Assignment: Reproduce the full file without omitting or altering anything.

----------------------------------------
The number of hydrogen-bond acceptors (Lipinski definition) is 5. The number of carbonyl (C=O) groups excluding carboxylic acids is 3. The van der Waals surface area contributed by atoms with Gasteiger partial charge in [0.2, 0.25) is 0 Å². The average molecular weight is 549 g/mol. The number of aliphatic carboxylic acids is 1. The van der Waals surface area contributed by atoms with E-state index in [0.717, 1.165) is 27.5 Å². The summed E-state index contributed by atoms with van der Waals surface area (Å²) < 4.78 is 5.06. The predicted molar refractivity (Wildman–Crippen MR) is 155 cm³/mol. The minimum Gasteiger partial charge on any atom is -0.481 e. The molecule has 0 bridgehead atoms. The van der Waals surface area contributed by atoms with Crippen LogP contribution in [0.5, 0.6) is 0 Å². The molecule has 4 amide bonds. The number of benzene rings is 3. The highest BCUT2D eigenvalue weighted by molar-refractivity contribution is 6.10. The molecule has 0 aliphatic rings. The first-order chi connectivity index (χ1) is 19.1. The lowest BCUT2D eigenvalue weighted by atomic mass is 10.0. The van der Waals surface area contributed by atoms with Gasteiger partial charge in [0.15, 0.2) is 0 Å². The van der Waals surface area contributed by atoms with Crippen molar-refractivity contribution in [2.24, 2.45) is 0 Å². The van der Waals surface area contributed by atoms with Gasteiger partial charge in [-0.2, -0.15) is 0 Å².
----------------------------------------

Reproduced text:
The number of hydrogen-bond acceptors (Lipinski definition) is 5. The number of carbonyl (C=O) groups excluding carboxylic acids is 3. The van der Waals surface area contributed by atoms with Gasteiger partial charge in [0.2, 0.25) is 0 Å². The average molecular weight is 549 g/mol. The number of aliphatic carboxylic acids is 1. The van der Waals surface area contributed by atoms with E-state index in [0.717, 1.165) is 27.5 Å². The summed E-state index contributed by atoms with van der Waals surface area (Å²) < 4.78 is 5.06. The predicted molar refractivity (Wildman–Crippen MR) is 155 cm³/mol. The minimum Gasteiger partial charge on any atom is -0.481 e. The molecule has 0 bridgehead atoms. The van der Waals surface area contributed by atoms with Crippen LogP contribution in [0.5, 0.6) is 0 Å². The molecule has 4 amide bonds. The number of benzene rings is 3. The highest BCUT2D eigenvalue weighted by molar-refractivity contribution is 6.10. The molecule has 0 aliphatic rings. The first-order chi connectivity index (χ1) is 19.1. The lowest BCUT2D eigenvalue weighted by atomic mass is 10.0. The van der Waals surface area contributed by atoms with Gasteiger partial charge in [0.15, 0.2) is 0 Å². The van der Waals surface area contributed by atoms with Crippen molar-refractivity contribution in [2.24, 2.45) is 0 Å². The van der Waals surface area contributed by atoms with Gasteiger partial charge in [-0.2, -0.15) is 0 Å².